Lifestyle brands create relationships by embodying the interests, attitudes, and opinions of a particular group. Sports, for example, are an emotional part of many people’s lives, so it’s not surprising that some of the strongest lifestyle brands are often found in this world. Sports brands usually represent a team or culture one already believes in and to which one already feels a sense of connection or loyalty. Since all people want to “belong” somewhere, customers are naturally attracted to these brands, identify with them, and are happy to become a part of the values and spirit they exemplify.
While sports brands are a prime example, many others—from fashion labels to consumer electronics companies—want to be defined as lifestyle brands as well, for an obvious reason: it’s a way to better connect with customers.
What it takes to become a lifestyle brand
One of the most important Brand Strength elements all successful lifestyle brands share in common is Authenticity. This isn’t just a matter of consumer perception, but the very foundation that has shaped perception—a brand that is soundly based on an internal truth and capability, has a deﬁned heritage, a well-grounded value set, and can deliver against the (high) expectations that customers have of it.
In recent years, we worked with a sports category client that is a leader within its edgy, counterculture lifestyle niche. After assessing the brand and its retail model, it became clear that the brand was intended to target very young action sport enthusiasts (ages 14-24), especially those who viewed themselves as being outside of the norm. Toward that end, the client had already defined a visual style for the brand’s communications and the overall vibe. Yet, within the next breath, the client expressed a desire for the stores themselves to be shoppable for all people. They were picturing mothers coming in to buy something for their kids, tourists dropping in to pick up a hoodie—and, really, at the end of the day, they wanted everyone to buy one of their hoodies.
Rather than focusing on creating a space where they could really connect with their core customer, they wanted everyone to be comfortable in the stores. But the incongruousness of having an out-of-store connection that targeted a counterculture nice and an in-store experience that was “made for all” clearly presents a problem in terms of achieving authenticity.
To succeed as a lifestyle brand, know who you are—and know your core
The bottom line is that, if you don’t have clarity around what your brand stands for and who your audience is, authenticity is going to be a challenge. And if you can’t convey authenticity, you won’t be able to leverage it as the holy grail of your brand experience or as a key element in achieving business success. Unfortunately, business objectives are often inflated because brands are actually trying to deliver on shareholder objectives. This is a great reason why a balanced set of KPIs that includes both financial indicators and brand strength factors should be part of all business meetings. Indeed, it’s often the failure to leverage the brand that causes companies to fall short of performance goals—and has led to the downfall of many lifestyle brands.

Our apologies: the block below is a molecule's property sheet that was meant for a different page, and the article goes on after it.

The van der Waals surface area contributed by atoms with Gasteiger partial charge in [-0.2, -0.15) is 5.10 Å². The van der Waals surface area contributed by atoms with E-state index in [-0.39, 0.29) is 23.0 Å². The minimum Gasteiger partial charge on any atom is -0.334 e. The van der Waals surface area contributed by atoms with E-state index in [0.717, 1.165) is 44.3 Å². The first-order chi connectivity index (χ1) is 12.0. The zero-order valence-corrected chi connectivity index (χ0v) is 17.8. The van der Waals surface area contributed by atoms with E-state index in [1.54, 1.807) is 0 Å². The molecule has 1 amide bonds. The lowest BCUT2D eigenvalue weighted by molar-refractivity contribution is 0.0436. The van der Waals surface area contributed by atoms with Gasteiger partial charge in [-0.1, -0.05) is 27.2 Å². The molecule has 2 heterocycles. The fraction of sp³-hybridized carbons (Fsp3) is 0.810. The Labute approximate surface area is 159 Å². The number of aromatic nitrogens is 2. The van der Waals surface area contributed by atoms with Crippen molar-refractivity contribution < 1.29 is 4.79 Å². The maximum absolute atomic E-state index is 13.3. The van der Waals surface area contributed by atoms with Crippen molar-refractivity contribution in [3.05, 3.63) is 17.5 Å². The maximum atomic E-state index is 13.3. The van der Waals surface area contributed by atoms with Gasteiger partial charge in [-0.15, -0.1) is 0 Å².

Some brands, however, get it right. Vans, for example—originally a hit with the California skateboarding and surfing set—has gone back to its roots. In an effort to rebuild its equity, Vans is focusing on its core—skaters and skate shops—with one key overall objective: not compromising its authenticity. The model allows for strong market interest, but ensures that the company maintains credibility with its core. Proof that this strategy works? Vans has grown into a $2 billion dollar brand—without the big celebrity endorsement deals so many others in its category rely on.
Maintaining authenticity over time requires effort and commitment, but, as Vans illustrates, the payoff can be considerable. To reap the potential rewards, however, lifestyle brands need to take stock of every aspect of the experience and determine whether all the details support—or detract from—their authenticity.
Every decision, in fact, should be considered through the lens of the brand: Does this help personify my brand or make it more relatable? Does it help customers connect with my brand me in a deeper way? How does this align with my other points of contact to ensure a strong relationship? And, finally, would people who share my brand’s lifestyle feel especially comfortable here—and would those whose interests fall outside of this lifestyle feel uncomfortable here? While there is always the impulse to appeal to everyone, the truth is—you can’t. In fact, when you consistently succeed in creating experiences that make your core target feel included, while making others feel out of place, it shows you’re doing authenticity right—and ensuring your brand will create value for the long term.
If you would like to contact Sarah White about any of the opinions or insights expressed in this article, please send an email to firstname.lastname@example.org.